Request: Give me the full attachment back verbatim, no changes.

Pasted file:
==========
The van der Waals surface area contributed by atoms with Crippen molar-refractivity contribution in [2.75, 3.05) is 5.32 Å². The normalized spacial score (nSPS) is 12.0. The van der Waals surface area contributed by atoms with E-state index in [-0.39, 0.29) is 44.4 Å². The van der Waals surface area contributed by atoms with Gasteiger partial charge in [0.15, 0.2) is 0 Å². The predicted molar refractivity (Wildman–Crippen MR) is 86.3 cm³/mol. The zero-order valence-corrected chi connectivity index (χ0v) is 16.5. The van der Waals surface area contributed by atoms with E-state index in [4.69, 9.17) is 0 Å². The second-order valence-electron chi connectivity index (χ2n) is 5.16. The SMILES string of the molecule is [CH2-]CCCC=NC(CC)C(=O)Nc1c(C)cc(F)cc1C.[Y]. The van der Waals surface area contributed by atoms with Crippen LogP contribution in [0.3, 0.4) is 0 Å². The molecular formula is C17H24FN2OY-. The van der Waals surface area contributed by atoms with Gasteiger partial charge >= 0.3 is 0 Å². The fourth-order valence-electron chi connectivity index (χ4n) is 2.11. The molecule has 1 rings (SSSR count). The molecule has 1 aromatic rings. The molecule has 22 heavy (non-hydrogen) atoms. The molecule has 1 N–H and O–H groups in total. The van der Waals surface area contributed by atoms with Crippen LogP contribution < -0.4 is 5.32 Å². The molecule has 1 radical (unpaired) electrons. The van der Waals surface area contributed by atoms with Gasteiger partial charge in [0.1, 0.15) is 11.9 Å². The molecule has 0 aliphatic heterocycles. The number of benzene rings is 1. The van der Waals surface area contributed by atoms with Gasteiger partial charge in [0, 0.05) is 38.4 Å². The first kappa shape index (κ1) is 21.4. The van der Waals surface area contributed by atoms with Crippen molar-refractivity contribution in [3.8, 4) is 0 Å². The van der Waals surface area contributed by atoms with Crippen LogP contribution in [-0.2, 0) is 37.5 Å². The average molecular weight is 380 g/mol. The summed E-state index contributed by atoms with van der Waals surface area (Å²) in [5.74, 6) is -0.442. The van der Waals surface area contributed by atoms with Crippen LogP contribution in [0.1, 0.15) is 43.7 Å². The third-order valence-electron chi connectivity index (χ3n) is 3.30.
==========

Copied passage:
The van der Waals surface area contributed by atoms with Crippen molar-refractivity contribution in [2.75, 3.05) is 5.32 Å². The normalized spacial score (nSPS) is 12.0. The van der Waals surface area contributed by atoms with E-state index in [-0.39, 0.29) is 44.4 Å². The van der Waals surface area contributed by atoms with Gasteiger partial charge in [0.15, 0.2) is 0 Å². The predicted molar refractivity (Wildman–Crippen MR) is 86.3 cm³/mol. The zero-order valence-corrected chi connectivity index (χ0v) is 16.5. The van der Waals surface area contributed by atoms with E-state index in [4.69, 9.17) is 0 Å². The second-order valence-electron chi connectivity index (χ2n) is 5.16. The SMILES string of the molecule is [CH2-]CCCC=NC(CC)C(=O)Nc1c(C)cc(F)cc1C.[Y]. The van der Waals surface area contributed by atoms with Crippen LogP contribution in [0.3, 0.4) is 0 Å². The molecular formula is C17H24FN2OY-. The van der Waals surface area contributed by atoms with Gasteiger partial charge >= 0.3 is 0 Å². The fourth-order valence-electron chi connectivity index (χ4n) is 2.11. The molecule has 1 rings (SSSR count). The molecule has 1 aromatic rings. The molecule has 22 heavy (non-hydrogen) atoms. The molecule has 1 N–H and O–H groups in total. The van der Waals surface area contributed by atoms with Crippen LogP contribution < -0.4 is 5.32 Å². The molecule has 1 radical (unpaired) electrons. The van der Waals surface area contributed by atoms with Gasteiger partial charge in [0.1, 0.15) is 11.9 Å². The molecule has 0 aliphatic heterocycles. The number of benzene rings is 1. The van der Waals surface area contributed by atoms with Gasteiger partial charge in [0, 0.05) is 38.4 Å². The first kappa shape index (κ1) is 21.4. The van der Waals surface area contributed by atoms with Crippen molar-refractivity contribution in [3.8, 4) is 0 Å². The van der Waals surface area contributed by atoms with Crippen LogP contribution in [-0.2, 0) is 37.5 Å². The average molecular weight is 380 g/mol. The summed E-state index contributed by atoms with van der Waals surface area (Å²) in [5.74, 6) is -0.442. The van der Waals surface area contributed by atoms with Crippen LogP contribution in [0.1, 0.15) is 43.7 Å². The third-order valence-electron chi connectivity index (χ3n) is 3.30.